- Urban Outfitters namesake brand had a very disappointing quarter.
- While Anthropologie and Free People perform very strong.
- Short-term volatility and sell-off creates long-term appeal.
Investors in Urban Outfitters (NASDAQ:URBN) were not pleased with the company's first-quarter results. The namesake brand showed a very poor performance as consumers were not attracted to the latest fashion lines.
The latest sell-off combined with still favorable long-term outlook for the company creates a solid entry point at slightly lower levels for long-term investors which can handle the short-term volatility.
First Quarter Headlines
Urban Outfitters reported first-quarter revenues of $686.3 million which is up by 5.9% compared to last year.
The company reported a 20.4% drop in net earnings which came in at $37.5 million. Diluted earnings per share fell by six cents to $0.26 per share with share repurchases partially offsetting the decline in earnings per share.
Looking Into The Operations
The major reason why the results were disappointing was the poor performance of the namesake Urban Outfitters brand. Net sales fell by 5.2% to $277.7 million.
This means that the Anthropologie Group is now the biggest unit after reporting a 10.3% increase in revenues towards $295.8 million. Free People's revenues rose by an impressive 30.4% to $108.7 million.
Overall comparable sales were flat. Note that this includes sales from the direct-to-consumer channel. Comparable sales rose by 25% at Free People, by 8% at Anthropologie while they fell by 12% at the Urban Outfitters franchise.
The poor performance of Urban Outfitters put pressure on gross margins which fell by 210 basis points to 34.8% of sales. Negative sales leverage at Urban Outfitters and poor performing fashion products were to blame.
Selling, general and administrative costs rose by 45 basis points to 26.1% of sales on the back of increased marketing efforts. The combined effect of course caused a serious drag on operating income.
Urban Outfitters ended the quarter with roughly $517 million in cash, equivalents and marketable securities. The company has no outstanding debt, resulting in a comfortable net cash position.
At $34.50 per share, Urban Outfitter's equity is valued at roughly $5.0 billion, valuing operating assets at $4.5 billion. The company has not issued a full-year outlook, yet full-year revenues of $3.3 billion should be easily attainable. I assume full-year earnings of $250-$300 million.
This values equity in the business at 1.4 times annual revenues and 16-17 times earnings.
While the company does not pay a dividend to its shareholders, Urban has been actively repurchasing back its own shares lately. The board authorized a 10 million share repurchase program in the third quarter of last year. The company nearly completed the repurchase program after retiring 9.7 million shares in the first quarter.
Takeaway For Investors
Investors were aware that Urban Outfitters would be underperforming this quarter after the company announced the appointment of Trish Donnelly last month to become the president of the Urban Outfitters brand in North America.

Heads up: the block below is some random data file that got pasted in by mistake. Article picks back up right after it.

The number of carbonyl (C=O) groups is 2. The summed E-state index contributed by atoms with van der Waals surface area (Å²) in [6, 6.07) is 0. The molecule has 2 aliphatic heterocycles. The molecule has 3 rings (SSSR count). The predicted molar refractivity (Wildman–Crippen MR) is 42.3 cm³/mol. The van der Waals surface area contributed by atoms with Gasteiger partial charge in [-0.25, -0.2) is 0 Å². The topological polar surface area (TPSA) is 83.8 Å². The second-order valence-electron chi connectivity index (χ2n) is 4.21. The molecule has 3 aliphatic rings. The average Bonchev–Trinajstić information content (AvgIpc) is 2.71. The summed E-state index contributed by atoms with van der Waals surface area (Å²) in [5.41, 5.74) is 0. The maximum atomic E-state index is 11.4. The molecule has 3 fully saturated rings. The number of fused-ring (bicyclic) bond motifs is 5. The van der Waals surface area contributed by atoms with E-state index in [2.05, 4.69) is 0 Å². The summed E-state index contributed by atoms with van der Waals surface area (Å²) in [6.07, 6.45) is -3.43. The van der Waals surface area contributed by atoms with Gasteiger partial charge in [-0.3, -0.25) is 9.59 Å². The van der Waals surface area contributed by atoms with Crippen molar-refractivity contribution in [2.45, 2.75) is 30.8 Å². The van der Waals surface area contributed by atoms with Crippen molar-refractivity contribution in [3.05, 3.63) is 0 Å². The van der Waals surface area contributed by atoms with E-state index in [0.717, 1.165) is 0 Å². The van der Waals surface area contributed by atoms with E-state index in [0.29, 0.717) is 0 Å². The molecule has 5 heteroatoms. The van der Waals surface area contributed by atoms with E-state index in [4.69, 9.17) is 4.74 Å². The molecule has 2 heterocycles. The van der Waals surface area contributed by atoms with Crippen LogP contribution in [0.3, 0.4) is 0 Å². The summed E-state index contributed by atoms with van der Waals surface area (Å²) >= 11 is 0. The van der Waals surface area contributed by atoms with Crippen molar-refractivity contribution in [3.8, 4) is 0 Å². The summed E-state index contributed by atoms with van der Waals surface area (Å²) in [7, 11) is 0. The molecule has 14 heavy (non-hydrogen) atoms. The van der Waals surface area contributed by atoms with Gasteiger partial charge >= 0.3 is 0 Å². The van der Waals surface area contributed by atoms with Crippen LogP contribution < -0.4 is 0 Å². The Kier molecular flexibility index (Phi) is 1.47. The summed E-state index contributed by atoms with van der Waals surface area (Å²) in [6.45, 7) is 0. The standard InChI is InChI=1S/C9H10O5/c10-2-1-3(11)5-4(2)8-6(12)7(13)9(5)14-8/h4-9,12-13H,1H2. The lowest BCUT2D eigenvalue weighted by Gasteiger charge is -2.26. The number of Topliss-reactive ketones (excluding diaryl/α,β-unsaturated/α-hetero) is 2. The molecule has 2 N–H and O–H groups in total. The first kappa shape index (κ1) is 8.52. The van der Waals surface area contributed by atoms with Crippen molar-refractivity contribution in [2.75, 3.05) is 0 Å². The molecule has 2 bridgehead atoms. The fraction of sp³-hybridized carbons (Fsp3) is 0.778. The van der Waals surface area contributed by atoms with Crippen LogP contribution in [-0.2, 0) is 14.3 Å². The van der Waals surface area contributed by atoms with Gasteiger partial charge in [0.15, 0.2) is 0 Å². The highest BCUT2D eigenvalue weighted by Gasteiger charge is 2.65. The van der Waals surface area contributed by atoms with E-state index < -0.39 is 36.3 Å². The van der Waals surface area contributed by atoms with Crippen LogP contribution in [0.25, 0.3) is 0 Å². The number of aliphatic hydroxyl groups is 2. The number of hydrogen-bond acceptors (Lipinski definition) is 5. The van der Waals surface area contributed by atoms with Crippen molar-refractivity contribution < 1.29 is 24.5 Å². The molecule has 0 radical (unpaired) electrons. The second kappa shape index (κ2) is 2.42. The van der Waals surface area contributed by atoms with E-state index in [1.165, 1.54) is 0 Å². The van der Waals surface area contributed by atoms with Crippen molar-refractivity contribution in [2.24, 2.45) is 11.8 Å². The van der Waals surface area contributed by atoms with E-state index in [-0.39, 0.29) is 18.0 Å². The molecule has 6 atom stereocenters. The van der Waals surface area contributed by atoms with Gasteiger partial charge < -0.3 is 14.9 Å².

Of course Urban Outfitter suffered from harsh weather, just like any retailer, but the divergence of the performance of its chains, and notably the underperformance of its namesake franchise is remarkable.
CEO Richard Hayne acknowledged the issues and stresses that the company is working to regain its fashion footing, expecting improvements in the business before the fall. Hayne furthermore notes that operating and competing with other fashion chains in a low brand-loyalty target group of consumers, results in inherent volatility of sales results throughout each fashion season.
While the company remains optimistic about the second half of the year and long-term prospects of the business, the current second quarter will likely be tough. The Urban brand comparables were better in April, although this was partially due to the Easter calendar shift. As sales in April were also below internal estimates, the company is left with some excess inventory which will put pressure on gross margins this quarter.
While the long-term prospects undoubtedly look good, with two out of the three chains reporting stellar results, the impact from the poor performance of the namesake business is causing some nerves among investors.
That being said, Urban is still growing its revenues at a decent rate, which is needed to sustain its premium valuation. As the company nearly completed its share repurchase authorization over the past quarter, perhaps a new sizable repurchase program can provide support and a boost to shares in the coming weeks and months.
I do find the company's long-term growth trajectory attractive. After a decent sell-off shares might just create a long-term favorable entry opportunity, despite the short-term volatility.
Disclosure: I have no positions in any stocks mentioned, and no plans to initiate any positions within the next 72 hours. I wrote this article myself, and it expresses my own opinions. I am not receiving compensation for it (other than from Seeking Alpha). I have no business relationship with any company whose stock is mentioned in this article.